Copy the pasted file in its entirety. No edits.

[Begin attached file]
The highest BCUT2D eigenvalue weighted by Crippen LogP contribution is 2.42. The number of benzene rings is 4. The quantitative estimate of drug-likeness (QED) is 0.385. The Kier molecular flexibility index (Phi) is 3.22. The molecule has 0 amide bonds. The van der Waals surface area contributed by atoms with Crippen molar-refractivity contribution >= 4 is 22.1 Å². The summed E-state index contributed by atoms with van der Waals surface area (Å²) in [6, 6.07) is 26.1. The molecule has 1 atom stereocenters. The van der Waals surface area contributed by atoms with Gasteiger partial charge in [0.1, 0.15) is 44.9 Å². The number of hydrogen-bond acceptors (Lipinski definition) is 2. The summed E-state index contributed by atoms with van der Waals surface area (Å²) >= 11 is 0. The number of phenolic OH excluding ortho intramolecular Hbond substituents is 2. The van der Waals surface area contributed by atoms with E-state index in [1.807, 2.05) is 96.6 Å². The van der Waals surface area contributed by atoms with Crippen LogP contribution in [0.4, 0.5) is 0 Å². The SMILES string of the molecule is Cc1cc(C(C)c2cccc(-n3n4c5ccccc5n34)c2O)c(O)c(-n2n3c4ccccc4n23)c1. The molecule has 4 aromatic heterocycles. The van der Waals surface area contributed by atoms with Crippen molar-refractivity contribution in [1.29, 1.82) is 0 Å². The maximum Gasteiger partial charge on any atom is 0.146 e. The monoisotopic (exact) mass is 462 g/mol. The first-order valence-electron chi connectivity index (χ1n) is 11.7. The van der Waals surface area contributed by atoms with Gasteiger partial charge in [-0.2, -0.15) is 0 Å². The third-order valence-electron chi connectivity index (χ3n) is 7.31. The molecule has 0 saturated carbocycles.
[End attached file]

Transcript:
The highest BCUT2D eigenvalue weighted by Crippen LogP contribution is 2.42. The number of benzene rings is 4. The quantitative estimate of drug-likeness (QED) is 0.385. The Kier molecular flexibility index (Phi) is 3.22. The molecule has 0 amide bonds. The van der Waals surface area contributed by atoms with Crippen molar-refractivity contribution >= 4 is 22.1 Å². The summed E-state index contributed by atoms with van der Waals surface area (Å²) in [6, 6.07) is 26.1. The molecule has 1 atom stereocenters. The van der Waals surface area contributed by atoms with Gasteiger partial charge in [0.1, 0.15) is 44.9 Å². The number of hydrogen-bond acceptors (Lipinski definition) is 2. The summed E-state index contributed by atoms with van der Waals surface area (Å²) >= 11 is 0. The number of phenolic OH excluding ortho intramolecular Hbond substituents is 2. The van der Waals surface area contributed by atoms with E-state index in [1.807, 2.05) is 96.6 Å². The van der Waals surface area contributed by atoms with Crippen LogP contribution in [0.4, 0.5) is 0 Å². The SMILES string of the molecule is Cc1cc(C(C)c2cccc(-n3n4c5ccccc5n34)c2O)c(O)c(-n2n3c4ccccc4n23)c1. The molecule has 4 aromatic heterocycles. The van der Waals surface area contributed by atoms with Crippen molar-refractivity contribution in [1.29, 1.82) is 0 Å². The maximum Gasteiger partial charge on any atom is 0.146 e. The monoisotopic (exact) mass is 462 g/mol. The first-order valence-electron chi connectivity index (χ1n) is 11.7. The van der Waals surface area contributed by atoms with Gasteiger partial charge in [-0.2, -0.15) is 0 Å². The third-order valence-electron chi connectivity index (χ3n) is 7.31. The molecule has 0 saturated carbocycles.